The night went on, and both girls were joyous and sweet. Later I’d text my mom that I’d never seen anything so sexy as my boyfriend with babies crawling all over him.

We planned this meeting this way because I needed to know, or to at least have a sense, of my fate with this small, broken family. I was heading for a month-long trip around the world over the holidays, and so this would be our only meeting for a while. Maybe it was too early, but it was right for us.

With the baby already asleep, I looked at the time as if I’d turn into a pumpkin. I had planned on leaving before bedtime and felt absolutely honored to be invited in for snuggles before heading out. I didn’t know that this would be the start of incredible bonding times to come—those somewhat sleepy, somewhat stalling minutes before actually going to bed when little minds release their innermost thoughts to you. Confession: I knew that I could fall in love with my partner’s kids.

As I tiptoed away, I heard her ask: “Dad, where’s Kristi going to sleep?”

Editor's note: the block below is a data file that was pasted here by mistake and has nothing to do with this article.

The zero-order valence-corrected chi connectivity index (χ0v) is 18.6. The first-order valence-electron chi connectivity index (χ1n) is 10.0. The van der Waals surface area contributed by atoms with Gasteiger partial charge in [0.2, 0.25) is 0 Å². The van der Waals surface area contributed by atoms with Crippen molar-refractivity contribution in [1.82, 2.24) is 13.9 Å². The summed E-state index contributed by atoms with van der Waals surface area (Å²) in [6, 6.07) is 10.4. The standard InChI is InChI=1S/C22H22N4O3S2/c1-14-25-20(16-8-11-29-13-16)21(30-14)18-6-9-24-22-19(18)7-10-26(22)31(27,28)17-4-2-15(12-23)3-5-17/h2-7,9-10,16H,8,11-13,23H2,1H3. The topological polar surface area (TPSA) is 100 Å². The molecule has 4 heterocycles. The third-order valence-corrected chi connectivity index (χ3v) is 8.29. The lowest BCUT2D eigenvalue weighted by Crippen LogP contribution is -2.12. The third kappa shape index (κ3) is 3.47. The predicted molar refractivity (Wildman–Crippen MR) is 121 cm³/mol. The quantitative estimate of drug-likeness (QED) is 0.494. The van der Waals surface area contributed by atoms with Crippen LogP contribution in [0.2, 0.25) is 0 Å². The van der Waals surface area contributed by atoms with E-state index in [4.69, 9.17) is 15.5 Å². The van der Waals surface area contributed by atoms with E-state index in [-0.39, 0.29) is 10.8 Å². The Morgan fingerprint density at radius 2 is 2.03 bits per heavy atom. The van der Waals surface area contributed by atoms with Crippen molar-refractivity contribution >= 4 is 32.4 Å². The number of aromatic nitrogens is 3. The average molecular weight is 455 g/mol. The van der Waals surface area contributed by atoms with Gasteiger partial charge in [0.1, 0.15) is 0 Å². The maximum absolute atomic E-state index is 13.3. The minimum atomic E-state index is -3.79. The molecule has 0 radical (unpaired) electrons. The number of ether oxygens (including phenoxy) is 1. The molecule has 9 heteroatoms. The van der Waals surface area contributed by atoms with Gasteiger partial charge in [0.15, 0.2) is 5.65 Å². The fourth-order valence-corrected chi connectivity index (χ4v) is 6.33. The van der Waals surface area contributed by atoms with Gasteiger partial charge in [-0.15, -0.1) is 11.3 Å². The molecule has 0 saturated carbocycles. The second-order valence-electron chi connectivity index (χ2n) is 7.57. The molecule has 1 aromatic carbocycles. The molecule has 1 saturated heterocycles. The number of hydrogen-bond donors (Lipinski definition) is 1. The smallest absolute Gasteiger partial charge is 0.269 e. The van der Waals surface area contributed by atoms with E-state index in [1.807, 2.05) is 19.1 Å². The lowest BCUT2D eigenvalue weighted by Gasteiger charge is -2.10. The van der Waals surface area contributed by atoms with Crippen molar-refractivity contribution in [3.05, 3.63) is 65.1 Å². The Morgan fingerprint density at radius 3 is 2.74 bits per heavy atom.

“Well, she is going to go to her apartment…”

“Oh. She can’t stay here?”

I smiled, trying to be as quiet as possible fumbling with the baby gate at the top of the stairs. I needed to get home to make sure I was prepared for a trip that would take me through Germany, Japan, Thailand, Singapore, Malaysia, and Australia. Who knew that my biggest journey was actually going to start when I got back home?


Kristi is not a “real” mom, but she plays one in every game involving a family, dolls, animals, or little plastic figures shaped like everyday household items with faces. When not being a Sometimes Mom, she enjoys cooking, travel, New England sports, and being an English professor.